Variable

Number

Resident characteristics

Age (years), mean (median, range)

86.2 (89, 69–98)

Women

26 (65)

Died

21 (53)

Comorbid conditions

Cognitive impairment

33 (83)

Hypertension

21 (53)

Chronic heart disease

16 (40)

Smoker, now or previously

13 (33)

Diabetes

12 (30)

BMI >30 or < 18

11 (28)

Chronic pulmonary disease

10 (25)

Cancer

9 (23)

Chronic renal failure

9 (23)

≥ 3 comorbid conditions

35 (88)

≥ 2 comorbid conditions

38 (95)

Table 2

Symptoms of residents with confirmed SARS-CoV-2 at three nursing homes in Bergen, at the time of the first test (n = 33), second test (n = 7), and throughout the course of the disease until the end of the study (n = 40) respectively. Number (%).

Symptom

First test

Second test

During course of disease

Marked reduction in general condition

25 (75)

7 (100)

34 (85)

Acute confusion and/or change in behaviour

13 (39)

20 (50)

Dyspnoea

6 (18)

6 (85)

19 (48)

Cough

6 (18)

6 (85)

17 (43)

Acute gastrointestinal symptoms1

7 (21)

16 (40)

New or increased risk of falling

9 (27)

13 (33)

Fever

6 (18)

3 (43)

9 (23)

Other2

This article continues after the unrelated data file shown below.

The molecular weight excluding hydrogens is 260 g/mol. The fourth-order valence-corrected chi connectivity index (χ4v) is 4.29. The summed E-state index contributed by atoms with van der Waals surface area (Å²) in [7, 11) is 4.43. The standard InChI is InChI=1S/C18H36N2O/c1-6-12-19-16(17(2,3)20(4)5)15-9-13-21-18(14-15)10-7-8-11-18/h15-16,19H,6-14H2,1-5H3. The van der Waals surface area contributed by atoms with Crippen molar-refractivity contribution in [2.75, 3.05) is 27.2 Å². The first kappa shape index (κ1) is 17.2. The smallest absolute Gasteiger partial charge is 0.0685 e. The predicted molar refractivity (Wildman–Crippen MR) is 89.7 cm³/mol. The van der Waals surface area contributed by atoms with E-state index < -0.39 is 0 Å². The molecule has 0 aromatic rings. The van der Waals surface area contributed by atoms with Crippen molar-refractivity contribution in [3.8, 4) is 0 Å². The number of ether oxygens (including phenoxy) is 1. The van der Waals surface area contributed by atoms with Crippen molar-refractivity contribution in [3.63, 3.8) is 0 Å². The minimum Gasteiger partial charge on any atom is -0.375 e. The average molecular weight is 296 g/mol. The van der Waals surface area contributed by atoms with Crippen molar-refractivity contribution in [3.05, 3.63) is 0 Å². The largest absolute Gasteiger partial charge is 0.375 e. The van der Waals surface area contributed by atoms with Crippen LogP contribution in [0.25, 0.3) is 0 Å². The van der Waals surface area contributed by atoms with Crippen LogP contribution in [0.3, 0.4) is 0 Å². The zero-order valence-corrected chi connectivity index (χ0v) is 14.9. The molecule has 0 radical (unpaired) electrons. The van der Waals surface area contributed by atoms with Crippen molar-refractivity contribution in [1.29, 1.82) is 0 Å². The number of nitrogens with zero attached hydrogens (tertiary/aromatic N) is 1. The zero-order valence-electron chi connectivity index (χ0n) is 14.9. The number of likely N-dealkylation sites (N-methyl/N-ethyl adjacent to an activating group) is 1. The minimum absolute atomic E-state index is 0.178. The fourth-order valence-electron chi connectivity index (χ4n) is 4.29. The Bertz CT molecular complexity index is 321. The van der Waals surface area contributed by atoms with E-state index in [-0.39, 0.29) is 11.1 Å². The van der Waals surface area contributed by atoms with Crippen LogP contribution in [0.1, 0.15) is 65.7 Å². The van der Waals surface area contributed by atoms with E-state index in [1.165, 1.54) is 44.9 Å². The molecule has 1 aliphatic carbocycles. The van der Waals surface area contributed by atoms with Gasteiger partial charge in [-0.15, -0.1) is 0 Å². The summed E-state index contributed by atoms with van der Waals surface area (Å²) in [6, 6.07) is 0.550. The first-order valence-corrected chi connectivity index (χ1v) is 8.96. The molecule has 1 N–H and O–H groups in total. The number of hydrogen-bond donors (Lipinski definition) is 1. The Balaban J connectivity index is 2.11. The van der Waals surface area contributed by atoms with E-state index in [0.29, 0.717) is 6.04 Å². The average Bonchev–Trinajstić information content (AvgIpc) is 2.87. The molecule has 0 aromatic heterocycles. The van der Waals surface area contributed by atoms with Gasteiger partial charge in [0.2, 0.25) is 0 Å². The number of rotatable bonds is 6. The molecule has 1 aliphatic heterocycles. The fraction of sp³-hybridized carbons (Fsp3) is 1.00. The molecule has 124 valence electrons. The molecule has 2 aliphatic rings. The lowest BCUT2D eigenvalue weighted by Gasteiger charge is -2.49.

8 (24)

8 (20)

Asymptomatic

9 (27)

0

1Nausea, vomiting, abdominal pain, diarrhoea

2Muscular pain, sore throat, acute urinary incontinence, headache

As of 25 April, six residents had recovered, three of whom had this confirmed in a clinical assessment. Because of the difficulty in identifying when some residents were no longer symptomatic, six were retested in the days following their assumed first symptom-free day. Three of these residents tested positive, while three had two negative tests taken more than 24 hours apart. It was recorded in 30 of the residents’ advance care planning directive forms that hospitalisation was only necessary if adequate palliation could not be administered in the nursing home. For the remaining ten residents, the level of treatment was clarified by telephone with a nursing home doctor.

Eighteen of the 21 who died developed respiratory failure, and 16 residents appear to have received good palliative end-of-life care. The five patients who received insufficient palliative care had respiratory failure, some with a dyspnoea crisis, combined with severe anxiety and a fear of dying.

As of 25 April, three residents had been hospitalised, and a total of 21 had died. The average time from diagnosis to death was 9.5 days.

Course of outbreak

Nursing home A